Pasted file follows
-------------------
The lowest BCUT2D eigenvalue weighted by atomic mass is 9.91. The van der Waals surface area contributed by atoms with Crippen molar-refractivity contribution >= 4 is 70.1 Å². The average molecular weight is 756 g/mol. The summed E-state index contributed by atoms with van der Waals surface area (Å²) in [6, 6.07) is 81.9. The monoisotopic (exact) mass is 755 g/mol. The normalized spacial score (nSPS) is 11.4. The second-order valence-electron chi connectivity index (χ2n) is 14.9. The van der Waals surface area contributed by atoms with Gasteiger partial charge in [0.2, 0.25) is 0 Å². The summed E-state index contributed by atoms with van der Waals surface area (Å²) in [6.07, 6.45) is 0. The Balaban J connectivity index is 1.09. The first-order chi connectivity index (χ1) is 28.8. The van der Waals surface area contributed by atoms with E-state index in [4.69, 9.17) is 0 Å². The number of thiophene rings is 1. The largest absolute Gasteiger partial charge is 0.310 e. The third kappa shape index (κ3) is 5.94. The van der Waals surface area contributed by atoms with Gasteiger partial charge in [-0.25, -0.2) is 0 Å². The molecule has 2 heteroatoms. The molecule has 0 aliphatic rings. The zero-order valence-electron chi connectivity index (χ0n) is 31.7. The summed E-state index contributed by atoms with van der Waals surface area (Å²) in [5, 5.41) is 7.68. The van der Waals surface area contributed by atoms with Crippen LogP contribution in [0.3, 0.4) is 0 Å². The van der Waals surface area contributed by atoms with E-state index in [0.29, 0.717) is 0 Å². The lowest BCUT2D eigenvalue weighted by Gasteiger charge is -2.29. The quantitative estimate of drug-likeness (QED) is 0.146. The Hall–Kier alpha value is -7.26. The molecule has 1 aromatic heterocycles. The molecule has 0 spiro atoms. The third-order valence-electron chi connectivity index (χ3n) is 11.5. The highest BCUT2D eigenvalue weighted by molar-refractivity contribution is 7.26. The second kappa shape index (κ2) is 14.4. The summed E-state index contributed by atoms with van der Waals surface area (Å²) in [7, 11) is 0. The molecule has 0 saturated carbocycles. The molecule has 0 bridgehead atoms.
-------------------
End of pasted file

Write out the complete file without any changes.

The lowest BCUT2D eigenvalue weighted by atomic mass is 9.91. The van der Waals surface area contributed by atoms with Crippen molar-refractivity contribution >= 4 is 70.1 Å². The average molecular weight is 756 g/mol. The summed E-state index contributed by atoms with van der Waals surface area (Å²) in [6, 6.07) is 81.9. The monoisotopic (exact) mass is 755 g/mol. The normalized spacial score (nSPS) is 11.4. The second-order valence-electron chi connectivity index (χ2n) is 14.9. The van der Waals surface area contributed by atoms with Gasteiger partial charge in [0.2, 0.25) is 0 Å². The summed E-state index contributed by atoms with van der Waals surface area (Å²) in [6.07, 6.45) is 0. The Balaban J connectivity index is 1.09. The first-order chi connectivity index (χ1) is 28.8. The van der Waals surface area contributed by atoms with E-state index in [4.69, 9.17) is 0 Å². The number of thiophene rings is 1. The largest absolute Gasteiger partial charge is 0.310 e. The third kappa shape index (κ3) is 5.94. The van der Waals surface area contributed by atoms with Gasteiger partial charge in [-0.25, -0.2) is 0 Å². The molecule has 2 heteroatoms. The molecule has 0 aliphatic rings. The zero-order valence-electron chi connectivity index (χ0n) is 31.7. The summed E-state index contributed by atoms with van der Waals surface area (Å²) in [5, 5.41) is 7.68. The van der Waals surface area contributed by atoms with Crippen LogP contribution in [0.3, 0.4) is 0 Å². The van der Waals surface area contributed by atoms with E-state index in [0.29, 0.717) is 0 Å². The lowest BCUT2D eigenvalue weighted by Gasteiger charge is -2.29. The quantitative estimate of drug-likeness (QED) is 0.146. The Hall–Kier alpha value is -7.26. The molecule has 1 aromatic heterocycles. The molecule has 0 spiro atoms. The third-order valence-electron chi connectivity index (χ3n) is 11.5. The highest BCUT2D eigenvalue weighted by molar-refractivity contribution is 7.26. The second kappa shape index (κ2) is 14.4. The summed E-state index contributed by atoms with van der Waals surface area (Å²) in [7, 11) is 0. The molecule has 0 saturated carbocycles. The molecule has 0 bridgehead atoms.